Comparing current Celtics to last season - better? best in East?

As of this morning, three Celtics starters are out with injuries. Let's start with Gordon Hayward. First of all, I can't see a player ask for a basketball so soon after a devastating injury and then proceed to launch shots at the hoop from a chair that doesn't harbor at least a bit of hope of returning prior to the playoffs. Forget what he said about not returning this season. He didn't want to disappoint the fans or himself if he said he was attempting to return and then failed to do so. We will assume he won't be back this season and be thrilled if he does.

As of this writing, nothing more is known about the injuries to Al Horford or Jayson Tatum, but this article will assume the two players will not miss more than a few games. Here is the Boston Herald's Steve Bulpett on the comparison between last year's Celtics team and the current one:

They most certainly are not as good as they would be with Hayward, but with three weeks of evidence since the season-opening stunner, the light of perspective has revealed a club that is better than last season’s edition.

Conversations with general managers and scouts around the league in the past two days confirmed the latter notion.

“You can go player for player in their rotation, and it’s just a better team now,” one personnel director said.

In this same article, Bulpett rates Kyrie Irving above Isaiah Thomas. Tough to disagree with. He also places Jaylen Brown over Avery Bradley, mainly for Jaylen's size and ability to defend taller opponents.

If you had a choice right now between Jae Crowder and Jayson Tatum, who would you pick? In Jayson I see less toughness but equal defense and better offense. Tatum's the choice. If we see Aron Baynes, Daniel Theis and Marcus Morris taking the place of Amir Johnson, the trio gets the nod. Amir was reliable, but just looked worn out in the playoffs. Johnson is only 30-years-old but this is his 13th season in the NBA. His legs look tired.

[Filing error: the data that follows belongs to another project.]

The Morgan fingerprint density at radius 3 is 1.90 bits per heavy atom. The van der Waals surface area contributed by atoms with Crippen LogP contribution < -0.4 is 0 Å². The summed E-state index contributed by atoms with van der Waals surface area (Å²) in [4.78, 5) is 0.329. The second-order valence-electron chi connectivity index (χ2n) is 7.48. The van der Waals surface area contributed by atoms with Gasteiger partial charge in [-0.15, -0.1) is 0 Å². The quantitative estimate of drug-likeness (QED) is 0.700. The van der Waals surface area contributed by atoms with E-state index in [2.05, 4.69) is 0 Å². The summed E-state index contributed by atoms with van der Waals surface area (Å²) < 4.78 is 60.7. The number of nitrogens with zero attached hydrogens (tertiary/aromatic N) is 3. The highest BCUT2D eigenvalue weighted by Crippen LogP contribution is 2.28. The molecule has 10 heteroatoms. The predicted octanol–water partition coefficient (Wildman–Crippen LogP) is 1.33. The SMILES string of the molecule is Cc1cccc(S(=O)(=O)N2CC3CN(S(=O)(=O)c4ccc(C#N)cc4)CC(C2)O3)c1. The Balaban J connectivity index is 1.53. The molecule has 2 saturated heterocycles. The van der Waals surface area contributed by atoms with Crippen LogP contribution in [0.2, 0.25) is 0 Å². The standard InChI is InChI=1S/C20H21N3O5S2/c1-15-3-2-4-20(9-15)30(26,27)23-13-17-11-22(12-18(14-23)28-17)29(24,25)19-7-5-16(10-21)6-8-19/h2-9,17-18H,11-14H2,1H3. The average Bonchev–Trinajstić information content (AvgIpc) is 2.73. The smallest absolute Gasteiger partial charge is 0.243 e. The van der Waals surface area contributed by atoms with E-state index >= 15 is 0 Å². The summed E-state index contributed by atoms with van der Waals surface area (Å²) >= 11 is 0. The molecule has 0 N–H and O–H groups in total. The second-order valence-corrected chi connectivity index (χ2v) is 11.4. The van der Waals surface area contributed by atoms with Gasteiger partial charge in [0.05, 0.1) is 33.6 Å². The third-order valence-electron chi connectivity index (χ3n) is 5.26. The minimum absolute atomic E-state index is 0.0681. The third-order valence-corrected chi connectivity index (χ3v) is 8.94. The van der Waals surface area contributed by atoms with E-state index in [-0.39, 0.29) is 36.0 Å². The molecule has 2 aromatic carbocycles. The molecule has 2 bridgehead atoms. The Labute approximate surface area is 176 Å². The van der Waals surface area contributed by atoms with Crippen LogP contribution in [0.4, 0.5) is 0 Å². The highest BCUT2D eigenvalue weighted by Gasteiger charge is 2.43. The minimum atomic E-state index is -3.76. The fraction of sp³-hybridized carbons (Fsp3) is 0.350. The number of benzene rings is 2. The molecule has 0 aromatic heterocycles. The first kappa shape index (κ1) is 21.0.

Speaking of tired legs, you can bet Hayward would love to have that issue right now. In his Boston Herald article, Bulpett broached the distant possibility that Gordon could return this season:

With Hayward, the Celtics believed in their heart they had a very good shot at getting to the NBA Finals and would have been only too happy to play with house money there. Now they’re on a free roll of sorts anyway, with at least an outside chance they get Hayward back before the postseason.

Steve Bulpett is a well-respected writer, so I put his "outside chance" quote into the mix on the possibility of Gordon's return to action. With Hayward's injury, the three basic issues involve bone repair, combating muscle atrophy and restoring full strength and motion to disused joints. In short, the bone needs to repair to a point in the cast and then, with the cast removed, the leg needs to be gradually stressed to further repair the bone damage, restore lost muscle and get more function back into the joints. The Celtics medical staff has been all over that since the injury occurred.

So it is all about timing. Every individual has a different recovery rate, but the research lately on bone repair has been ground-breaking. And we are not talking Joe Average here. Hayward needs to come back to the level of a top athlete. That is the difference. Pro athletes repair quicker than regular humans because they are athletes, and secondly because they have a great medical staff with them from the time of the injury to their return to competition and beyond.

So I will take this team over last year's group with no reservations. Even without Hayward, we are tops in the Eastern Conference. Some of the subs get more minutes for now and get a chance to prove their worth. Jayson and Al return to action after several DNP's and we are off and running.

Follow Tom at @TomLaneHC

Photo via Matt Stone/Boston Herald